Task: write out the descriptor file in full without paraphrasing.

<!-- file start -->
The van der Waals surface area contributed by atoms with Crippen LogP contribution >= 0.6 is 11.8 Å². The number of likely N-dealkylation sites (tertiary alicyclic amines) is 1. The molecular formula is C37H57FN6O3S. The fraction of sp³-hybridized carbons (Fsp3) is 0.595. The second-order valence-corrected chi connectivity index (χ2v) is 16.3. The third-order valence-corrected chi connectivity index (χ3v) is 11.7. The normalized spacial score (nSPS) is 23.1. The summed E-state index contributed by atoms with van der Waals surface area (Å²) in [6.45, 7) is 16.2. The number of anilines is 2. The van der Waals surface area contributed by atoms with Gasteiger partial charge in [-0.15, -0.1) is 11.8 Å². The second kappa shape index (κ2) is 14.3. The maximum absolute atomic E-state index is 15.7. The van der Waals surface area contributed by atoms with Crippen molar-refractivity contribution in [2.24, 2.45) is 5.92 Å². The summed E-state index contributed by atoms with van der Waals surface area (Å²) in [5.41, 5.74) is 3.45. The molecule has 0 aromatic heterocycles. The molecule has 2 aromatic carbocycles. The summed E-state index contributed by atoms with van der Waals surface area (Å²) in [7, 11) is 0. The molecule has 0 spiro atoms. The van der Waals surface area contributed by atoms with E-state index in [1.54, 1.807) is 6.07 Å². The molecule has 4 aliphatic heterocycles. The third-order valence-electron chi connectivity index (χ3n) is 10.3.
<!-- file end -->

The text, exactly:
The van der Waals surface area contributed by atoms with Crippen LogP contribution >= 0.6 is 11.8 Å². The number of likely N-dealkylation sites (tertiary alicyclic amines) is 1. The molecular formula is C37H57FN6O3S. The fraction of sp³-hybridized carbons (Fsp3) is 0.595. The second-order valence-corrected chi connectivity index (χ2v) is 16.3. The third-order valence-corrected chi connectivity index (χ3v) is 11.7. The normalized spacial score (nSPS) is 23.1. The summed E-state index contributed by atoms with van der Waals surface area (Å²) in [6.45, 7) is 16.2. The number of anilines is 2. The van der Waals surface area contributed by atoms with Gasteiger partial charge in [-0.15, -0.1) is 11.8 Å². The second kappa shape index (κ2) is 14.3. The maximum absolute atomic E-state index is 15.7. The van der Waals surface area contributed by atoms with Crippen molar-refractivity contribution in [2.24, 2.45) is 5.92 Å². The summed E-state index contributed by atoms with van der Waals surface area (Å²) in [5.41, 5.74) is 3.45. The molecule has 0 aromatic heterocycles. The molecule has 2 aromatic carbocycles. The summed E-state index contributed by atoms with van der Waals surface area (Å²) in [7, 11) is 0. The molecule has 0 spiro atoms. The van der Waals surface area contributed by atoms with E-state index in [1.54, 1.807) is 6.07 Å². The molecule has 4 aliphatic heterocycles. The third-order valence-electron chi connectivity index (χ3n) is 10.3.